WHO experts worry as coronavirus spreads beyond China

The World Health Organization (WHO) says it is confident in China's ability to contain the coronavirus, but concern is mounting as health authorities reported the number of confirmed cases had jumped. Keystone

The spread of the new coronavirus from China to other parts of the world has triggered concern at the World Health Organization (WHO) and caused Swiss International Airlines and other carriers to suspend flights to the Asian nation.

This content was published on January 30, 2020 minutes

Addressing journalists in Geneva on Wednesday after their return from China, WHO officials praised China and their leaders’ efforts to combat the new coronavirus. 

"I was very encouraged and impressed by President Xi Jinping's detailed knowledge of the outbreak and his personal involvement in the outbreak, this for me is real leadership", WHO Director-General Tedros Adhanom Ghebreyesus declared. 

However, the speed and extent that the virus has spreadExternal link, as well as person-to-person transmission of the new coronavirus in three other countries - Germany, Vietnam and Japan - is worrying. 

There have been 7,711 cases of the flu-like virus in China, and 170 deaths, Chinese health authorities said late on Wednesday. The virus is now recorded in every region in the country. It has also spread to 16 countries worldwide. Around 70 cases have been reported outside China - according to the latest WHO figures.

"Although the numbers outside China are still relatively small, they hold the potential for a much larger outbreak," said Tedros.

WHO will therefore reconvene its Emergency Committee on Thursday, the third time in a week, to evaluate whether the coronavirus outbreak now constitutes an international emergency. If they do so, this would lead to a boost in public health measures, funding and resources to prevent and reduce international spread.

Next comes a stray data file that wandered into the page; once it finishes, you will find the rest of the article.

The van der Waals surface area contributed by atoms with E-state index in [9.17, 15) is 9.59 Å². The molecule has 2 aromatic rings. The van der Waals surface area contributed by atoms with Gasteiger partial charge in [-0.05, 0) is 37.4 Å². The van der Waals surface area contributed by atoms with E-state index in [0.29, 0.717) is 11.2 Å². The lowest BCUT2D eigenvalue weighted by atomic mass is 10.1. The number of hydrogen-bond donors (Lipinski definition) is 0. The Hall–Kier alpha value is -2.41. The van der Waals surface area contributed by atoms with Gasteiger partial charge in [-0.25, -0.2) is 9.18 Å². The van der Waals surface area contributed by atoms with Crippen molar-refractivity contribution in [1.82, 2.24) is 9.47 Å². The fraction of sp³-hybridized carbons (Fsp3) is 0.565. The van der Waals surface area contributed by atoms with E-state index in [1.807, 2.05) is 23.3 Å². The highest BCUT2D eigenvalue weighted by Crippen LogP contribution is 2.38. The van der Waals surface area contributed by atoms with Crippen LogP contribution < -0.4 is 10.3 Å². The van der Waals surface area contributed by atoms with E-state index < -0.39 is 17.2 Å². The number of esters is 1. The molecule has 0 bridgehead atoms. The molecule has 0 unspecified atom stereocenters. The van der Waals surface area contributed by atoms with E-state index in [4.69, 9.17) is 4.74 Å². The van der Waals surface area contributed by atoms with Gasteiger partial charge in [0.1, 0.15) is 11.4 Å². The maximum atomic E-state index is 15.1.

Swiss citizens under quarantine

Meanwhile, Swiss authorities are exploring options to evacuate nationals keen to leave the quarantine city of Wuhan, the centre of the coronavirus outbreak in China. This follows evacuation announcements by various nations, including Japan, Germany and the United States. 

The Swiss Embassy in Beijing is in regular contact with Swiss nationals who are known to be in quarantined areas, including those who want to leave the country. On Thursday, Swiss public television (RTS)External link reported that 12 people in Wuhan were in touch with the embassy, both Swiss and some foreign spouses.

“The foreign ministry is in touch with various states in order to organize a possible evacuation,” foreign ministry spokesman Pierre-Alain Eltschinger told 

The Swiss embassy in China had registered eight Swiss citizens in Hubei province who live in the city of Wuhan, the Swiss foreign ministry had said on Sunday. At the time, half of them were no longer present and the others preferred to stay in the city.  

Fabienne Blaser, a student from Bern currently in Wuhan, told Swiss public televisionExternal link (SRF) that she was effectively under quarantine in the city and that the university required students to take their temperatures every day and send in the results online.